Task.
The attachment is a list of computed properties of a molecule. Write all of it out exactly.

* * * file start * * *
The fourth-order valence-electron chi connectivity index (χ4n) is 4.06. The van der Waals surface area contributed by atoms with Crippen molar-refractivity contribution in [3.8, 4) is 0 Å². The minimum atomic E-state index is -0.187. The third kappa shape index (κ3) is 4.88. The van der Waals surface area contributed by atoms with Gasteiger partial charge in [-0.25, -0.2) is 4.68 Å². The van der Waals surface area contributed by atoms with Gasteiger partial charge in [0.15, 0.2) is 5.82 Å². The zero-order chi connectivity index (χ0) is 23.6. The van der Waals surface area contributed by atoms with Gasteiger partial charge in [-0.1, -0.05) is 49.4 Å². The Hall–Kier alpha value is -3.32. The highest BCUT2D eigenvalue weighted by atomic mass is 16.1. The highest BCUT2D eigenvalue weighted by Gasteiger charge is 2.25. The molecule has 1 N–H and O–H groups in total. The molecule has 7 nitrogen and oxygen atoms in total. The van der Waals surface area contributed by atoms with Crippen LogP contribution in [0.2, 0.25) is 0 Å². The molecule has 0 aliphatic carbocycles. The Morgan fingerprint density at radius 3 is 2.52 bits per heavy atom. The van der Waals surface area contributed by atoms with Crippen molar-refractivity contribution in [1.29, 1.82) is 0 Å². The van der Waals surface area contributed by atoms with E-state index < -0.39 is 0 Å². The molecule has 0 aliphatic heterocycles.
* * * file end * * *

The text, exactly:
The fourth-order valence-electron chi connectivity index (χ4n) is 4.06. The van der Waals surface area contributed by atoms with Crippen molar-refractivity contribution in [3.8, 4) is 0 Å². The minimum atomic E-state index is -0.187. The third kappa shape index (κ3) is 4.88. The van der Waals surface area contributed by atoms with Gasteiger partial charge in [-0.25, -0.2) is 4.68 Å². The van der Waals surface area contributed by atoms with Gasteiger partial charge in [0.15, 0.2) is 5.82 Å². The zero-order chi connectivity index (χ0) is 23.6. The van der Waals surface area contributed by atoms with Gasteiger partial charge in [-0.1, -0.05) is 49.4 Å². The Hall–Kier alpha value is -3.32. The highest BCUT2D eigenvalue weighted by atomic mass is 16.1. The highest BCUT2D eigenvalue weighted by Gasteiger charge is 2.25. The molecule has 1 N–H and O–H groups in total. The molecule has 7 nitrogen and oxygen atoms in total. The van der Waals surface area contributed by atoms with Crippen LogP contribution in [0.2, 0.25) is 0 Å². The molecule has 0 aliphatic carbocycles. The Morgan fingerprint density at radius 3 is 2.52 bits per heavy atom. The van der Waals surface area contributed by atoms with Crippen molar-refractivity contribution in [1.29, 1.82) is 0 Å². The van der Waals surface area contributed by atoms with E-state index < -0.39 is 0 Å². The molecule has 0 aliphatic heterocycles.